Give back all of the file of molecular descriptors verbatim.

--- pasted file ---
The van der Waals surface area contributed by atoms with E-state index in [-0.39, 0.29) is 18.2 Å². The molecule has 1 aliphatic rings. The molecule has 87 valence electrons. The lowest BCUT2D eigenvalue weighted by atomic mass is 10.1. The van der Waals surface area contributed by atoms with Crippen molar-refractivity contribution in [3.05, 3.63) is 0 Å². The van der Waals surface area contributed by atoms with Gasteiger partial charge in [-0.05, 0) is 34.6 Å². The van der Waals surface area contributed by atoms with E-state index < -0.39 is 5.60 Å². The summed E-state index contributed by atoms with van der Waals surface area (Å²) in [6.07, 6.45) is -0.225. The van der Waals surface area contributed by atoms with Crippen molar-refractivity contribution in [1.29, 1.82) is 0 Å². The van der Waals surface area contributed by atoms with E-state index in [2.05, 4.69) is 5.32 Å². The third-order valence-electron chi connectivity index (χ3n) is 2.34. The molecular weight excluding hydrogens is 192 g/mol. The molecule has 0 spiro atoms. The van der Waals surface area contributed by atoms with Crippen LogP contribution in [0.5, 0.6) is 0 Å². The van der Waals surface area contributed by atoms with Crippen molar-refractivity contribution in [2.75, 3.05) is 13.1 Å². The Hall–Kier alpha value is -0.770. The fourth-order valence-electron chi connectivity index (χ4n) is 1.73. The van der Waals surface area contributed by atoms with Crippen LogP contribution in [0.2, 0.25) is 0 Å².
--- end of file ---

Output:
The van der Waals surface area contributed by atoms with E-state index in [-0.39, 0.29) is 18.2 Å². The molecule has 1 aliphatic rings. The molecule has 87 valence electrons. The lowest BCUT2D eigenvalue weighted by atomic mass is 10.1. The van der Waals surface area contributed by atoms with Crippen molar-refractivity contribution in [3.05, 3.63) is 0 Å². The van der Waals surface area contributed by atoms with Gasteiger partial charge in [-0.05, 0) is 34.6 Å². The van der Waals surface area contributed by atoms with E-state index < -0.39 is 5.60 Å². The summed E-state index contributed by atoms with van der Waals surface area (Å²) in [6.07, 6.45) is -0.225. The van der Waals surface area contributed by atoms with Crippen molar-refractivity contribution in [1.29, 1.82) is 0 Å². The van der Waals surface area contributed by atoms with E-state index in [2.05, 4.69) is 5.32 Å². The third-order valence-electron chi connectivity index (χ3n) is 2.34. The molecular weight excluding hydrogens is 192 g/mol. The molecule has 0 spiro atoms. The van der Waals surface area contributed by atoms with Crippen LogP contribution in [0.5, 0.6) is 0 Å². The van der Waals surface area contributed by atoms with Crippen molar-refractivity contribution in [2.75, 3.05) is 13.1 Å². The Hall–Kier alpha value is -0.770. The fourth-order valence-electron chi connectivity index (χ4n) is 1.73. The van der Waals surface area contributed by atoms with Crippen LogP contribution in [0.2, 0.25) is 0 Å².